Bendapudi challenges faculty to new “Grand Challenges” initiative Wednesday, Sep 16 2020 

By Victoria Doll — 

University of Louisville President Neeli Bendapudi is challenging faculty to use their research and scholarships to improve local communities through a new initiative called the “Three Grand Challenges.”

These challenges, identified by the Grand Challenges subcommittee, include: empowering local communities, advancing local health and engineering a future economy.

“We will help create communities where everyone has a voice, a choice and the opportunity to thrive,” Bendapudi said

The “Advancing Our Health” initiative seeks to help people live longer, healthier and more resilient lives. The final challenge, “Engineering Our Future Economy,” is aimed at designing a future of unmatched opportunity and incredible possibility.

By having the Grand Challenges subcommittee powered by researchers and experts from many disciplines, Bendapudi is confident that the U of L community can contribute valuable research to overcome these challenges.

“These are big, global problems our U of L community can help solve through multi-disciplinary research and scholarship. This transformative effort will take all of us — our researchers, scholars, innovators and students across every discipline at U of L. It is time for us to organize and move these challenges forward together,” she said.

Bendapudi went on to say that the solutions found to overcome these challenges will aid in creating a brighter future for Louisville, the state of Kentucky and the world beyond.

U of L is currently looking for faculty who desire to contribute to the “Three Grand Challenges” initiative. Interested faculty can fill out the “Join the Challenge” form.

File Photo // The Louisville Cardinal

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Online advice: Don’t let COVID-19 get you behind Wednesday, Aug 26 2020 

By Maria Dinh —

As a response to COVID-19, the university has offered hybrid, distance and remote courses for the fall 2020 semester. Students are either attending in-person classes a couple times a week, meeting synchronously through Blackboard/Zoom or completing distance ed courses online. Professors have also given students the option to complete their hybrid course 100% online only for those who don’t want to attend class half in-person, half online.

Logging into a remote class in a full household can feel really chaotic. Working in the comfort of home can be unmotivating and distracting. Here is some advice for an online working environment:

Have a Designated Work Area.

Not everyone is blessed with a private home office to do all of their studying. Work on a desk or a kitchen table, hopefully near a good Wi-Fi connection.

It is recommended that students wear headphones with a microphone during a conference so they can focus on the lecture and participate. On Blackboard, there can be an echo during online lecture when the microphone is on. Make sure the microphone setting is muted so others can listen to the professor.

Junior CIS major Tatiana Aliaga-Mendoza had to transition from in-person to remote learning in the Spring of 2020. Aliaga-Mendoza said she keeps the essentials on her desk when she’s in class.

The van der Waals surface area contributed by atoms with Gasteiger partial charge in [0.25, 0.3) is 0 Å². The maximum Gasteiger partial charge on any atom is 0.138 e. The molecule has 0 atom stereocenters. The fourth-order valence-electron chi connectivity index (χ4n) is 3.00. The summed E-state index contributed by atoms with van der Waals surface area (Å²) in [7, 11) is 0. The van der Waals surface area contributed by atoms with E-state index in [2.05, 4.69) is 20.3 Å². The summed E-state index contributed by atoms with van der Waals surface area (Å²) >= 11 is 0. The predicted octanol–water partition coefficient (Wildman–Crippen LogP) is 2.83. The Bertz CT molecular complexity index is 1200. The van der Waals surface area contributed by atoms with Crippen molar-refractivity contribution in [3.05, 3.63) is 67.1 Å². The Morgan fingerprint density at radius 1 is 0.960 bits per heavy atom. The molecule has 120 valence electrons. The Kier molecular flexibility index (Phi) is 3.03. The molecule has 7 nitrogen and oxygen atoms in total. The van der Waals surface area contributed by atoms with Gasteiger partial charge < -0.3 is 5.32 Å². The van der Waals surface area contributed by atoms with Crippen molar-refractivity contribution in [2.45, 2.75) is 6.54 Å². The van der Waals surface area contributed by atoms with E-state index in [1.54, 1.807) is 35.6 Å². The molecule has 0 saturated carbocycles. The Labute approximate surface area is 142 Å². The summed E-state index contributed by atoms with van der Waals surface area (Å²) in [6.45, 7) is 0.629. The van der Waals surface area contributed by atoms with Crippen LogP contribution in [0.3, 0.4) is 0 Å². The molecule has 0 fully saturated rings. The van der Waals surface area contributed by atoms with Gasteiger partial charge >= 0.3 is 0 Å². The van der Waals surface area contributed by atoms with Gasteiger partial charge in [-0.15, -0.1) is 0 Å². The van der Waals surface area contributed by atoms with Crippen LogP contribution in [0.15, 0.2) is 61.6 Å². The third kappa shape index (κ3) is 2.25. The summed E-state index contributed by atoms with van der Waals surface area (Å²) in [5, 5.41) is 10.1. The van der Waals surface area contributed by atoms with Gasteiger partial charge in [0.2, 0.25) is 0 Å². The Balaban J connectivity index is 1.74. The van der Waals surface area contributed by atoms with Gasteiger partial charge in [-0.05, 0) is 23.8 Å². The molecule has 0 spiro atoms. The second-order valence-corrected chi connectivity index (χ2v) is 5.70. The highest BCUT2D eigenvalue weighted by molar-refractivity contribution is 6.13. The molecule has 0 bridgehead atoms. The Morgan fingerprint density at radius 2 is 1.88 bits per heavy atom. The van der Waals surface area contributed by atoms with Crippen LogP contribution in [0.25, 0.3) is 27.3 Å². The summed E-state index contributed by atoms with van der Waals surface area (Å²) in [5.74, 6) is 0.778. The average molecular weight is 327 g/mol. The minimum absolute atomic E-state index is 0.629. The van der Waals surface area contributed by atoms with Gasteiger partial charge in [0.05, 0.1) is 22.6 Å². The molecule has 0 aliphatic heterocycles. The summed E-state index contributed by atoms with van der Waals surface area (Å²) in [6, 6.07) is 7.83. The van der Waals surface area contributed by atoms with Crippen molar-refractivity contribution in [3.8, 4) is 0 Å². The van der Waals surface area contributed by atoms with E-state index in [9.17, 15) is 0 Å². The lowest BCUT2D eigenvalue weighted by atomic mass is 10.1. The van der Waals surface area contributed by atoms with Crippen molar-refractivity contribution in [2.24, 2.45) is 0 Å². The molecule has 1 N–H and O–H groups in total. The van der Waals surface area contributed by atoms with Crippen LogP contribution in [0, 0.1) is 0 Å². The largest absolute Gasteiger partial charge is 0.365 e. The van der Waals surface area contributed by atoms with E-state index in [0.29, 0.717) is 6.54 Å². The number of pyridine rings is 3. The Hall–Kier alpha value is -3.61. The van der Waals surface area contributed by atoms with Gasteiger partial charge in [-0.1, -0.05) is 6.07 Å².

“I always have some water with me, my planner to write down assignments, a notebook since it’s harder to take notes on my laptop, and maybe a snack if I have back to back lectures,” she said.

Plan a Work Schedule.

Maintaining a work schedule is essential to staying on top of things.

Talk with roommates/family members on a work schedule to have quiet times for synchronous lectures on Blackboard or Zoom. Working from home can be distracting so it is important to stick to a focused routine.

Set reminders.

It’s important to maintain schoolwork and remember deadlines for assignments.

Distance ed courses don’t meet a couple times a week like in-person classes do. Distance ed courses are more lenient, but have important dates for assignments and exams. Writing down assignments in a planner or Google Calendar are a great way to stay organized. Download the Blackboard app and Microsoft Outlook app with notifications on for when professors make an announcement.

Review recorded lectures.

On Blackboard, there is a menu bar where recorded lectures are located for students to go back and watch what they might have missed. Some professors use Panopto for recorded lectures.

This program has shortcuts where students can click on the title of the slide and the video jumps on the time bar where the professor talks about the slide. Panopto even has a section for taking notes synchronized to the time of the recording.

 

So is it worth it to attend classes if the option is given?

“I think there is a lot of value to students learning in the classroom setting,” Brian Barnes, a philosophy professor at U of L said. “As a student, I found classroom interactions with faculty and other students to be invaluable for my learning. On the other hand, I don’t believe I should use my platform as a professor to coerce students into showing up when they feel unsafe during a public health emergency. The class interactions are recorded, and I believe that many students are capable of making good decisions about structuring their learning with online content. Again, much is lost in this format, but I do think it’s important that students have an option to learn in an environment where they feel safe.”

File Graphic // The Louisville Cardinal